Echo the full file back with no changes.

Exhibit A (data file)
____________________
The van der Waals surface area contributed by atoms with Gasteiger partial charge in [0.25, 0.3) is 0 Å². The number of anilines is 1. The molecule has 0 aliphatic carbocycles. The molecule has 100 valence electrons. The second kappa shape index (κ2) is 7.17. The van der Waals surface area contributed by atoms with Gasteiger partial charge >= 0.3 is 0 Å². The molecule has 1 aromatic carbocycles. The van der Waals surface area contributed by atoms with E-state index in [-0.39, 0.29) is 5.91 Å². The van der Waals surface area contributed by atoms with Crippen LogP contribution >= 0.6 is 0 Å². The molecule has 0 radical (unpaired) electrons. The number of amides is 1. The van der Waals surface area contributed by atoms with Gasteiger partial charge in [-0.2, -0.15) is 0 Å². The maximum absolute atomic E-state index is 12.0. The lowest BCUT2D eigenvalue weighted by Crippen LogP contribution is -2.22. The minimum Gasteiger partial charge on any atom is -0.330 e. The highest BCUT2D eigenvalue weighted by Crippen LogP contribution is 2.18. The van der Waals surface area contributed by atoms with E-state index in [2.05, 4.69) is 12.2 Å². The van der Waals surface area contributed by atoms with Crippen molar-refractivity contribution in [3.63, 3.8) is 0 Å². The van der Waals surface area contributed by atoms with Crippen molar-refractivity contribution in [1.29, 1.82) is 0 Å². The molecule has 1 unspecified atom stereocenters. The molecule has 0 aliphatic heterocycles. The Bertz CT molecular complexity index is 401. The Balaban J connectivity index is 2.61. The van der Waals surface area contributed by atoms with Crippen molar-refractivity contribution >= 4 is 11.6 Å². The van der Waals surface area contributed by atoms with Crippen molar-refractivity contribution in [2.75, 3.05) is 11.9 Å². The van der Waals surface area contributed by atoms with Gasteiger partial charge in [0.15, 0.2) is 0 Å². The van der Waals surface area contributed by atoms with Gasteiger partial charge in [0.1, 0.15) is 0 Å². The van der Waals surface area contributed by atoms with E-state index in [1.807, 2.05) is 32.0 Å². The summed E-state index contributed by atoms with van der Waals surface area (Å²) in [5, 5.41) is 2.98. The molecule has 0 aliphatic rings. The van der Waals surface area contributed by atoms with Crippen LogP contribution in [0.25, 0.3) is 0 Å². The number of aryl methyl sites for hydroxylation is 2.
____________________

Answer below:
The van der Waals surface area contributed by atoms with Gasteiger partial charge in [0.25, 0.3) is 0 Å². The number of anilines is 1. The molecule has 0 aliphatic carbocycles. The molecule has 100 valence electrons. The second kappa shape index (κ2) is 7.17. The van der Waals surface area contributed by atoms with Gasteiger partial charge >= 0.3 is 0 Å². The molecule has 1 aromatic carbocycles. The van der Waals surface area contributed by atoms with E-state index in [-0.39, 0.29) is 5.91 Å². The van der Waals surface area contributed by atoms with Crippen LogP contribution >= 0.6 is 0 Å². The molecule has 0 radical (unpaired) electrons. The number of amides is 1. The van der Waals surface area contributed by atoms with Gasteiger partial charge in [-0.2, -0.15) is 0 Å². The maximum absolute atomic E-state index is 12.0. The lowest BCUT2D eigenvalue weighted by Crippen LogP contribution is -2.22. The minimum Gasteiger partial charge on any atom is -0.330 e. The highest BCUT2D eigenvalue weighted by Crippen LogP contribution is 2.18. The van der Waals surface area contributed by atoms with E-state index in [2.05, 4.69) is 12.2 Å². The van der Waals surface area contributed by atoms with Crippen molar-refractivity contribution in [3.63, 3.8) is 0 Å². The van der Waals surface area contributed by atoms with Crippen molar-refractivity contribution in [1.29, 1.82) is 0 Å². The molecule has 1 unspecified atom stereocenters. The molecule has 0 aliphatic heterocycles. The Bertz CT molecular complexity index is 401. The Balaban J connectivity index is 2.61. The van der Waals surface area contributed by atoms with Crippen molar-refractivity contribution >= 4 is 11.6 Å². The van der Waals surface area contributed by atoms with Crippen molar-refractivity contribution in [2.75, 3.05) is 11.9 Å². The van der Waals surface area contributed by atoms with Gasteiger partial charge in [0.15, 0.2) is 0 Å². The van der Waals surface area contributed by atoms with Gasteiger partial charge in [0.1, 0.15) is 0 Å². The van der Waals surface area contributed by atoms with E-state index in [1.807, 2.05) is 32.0 Å². The summed E-state index contributed by atoms with van der Waals surface area (Å²) in [5, 5.41) is 2.98. The molecule has 0 aliphatic rings. The van der Waals surface area contributed by atoms with Crippen LogP contribution in [0.25, 0.3) is 0 Å². The number of aryl methyl sites for hydroxylation is 2.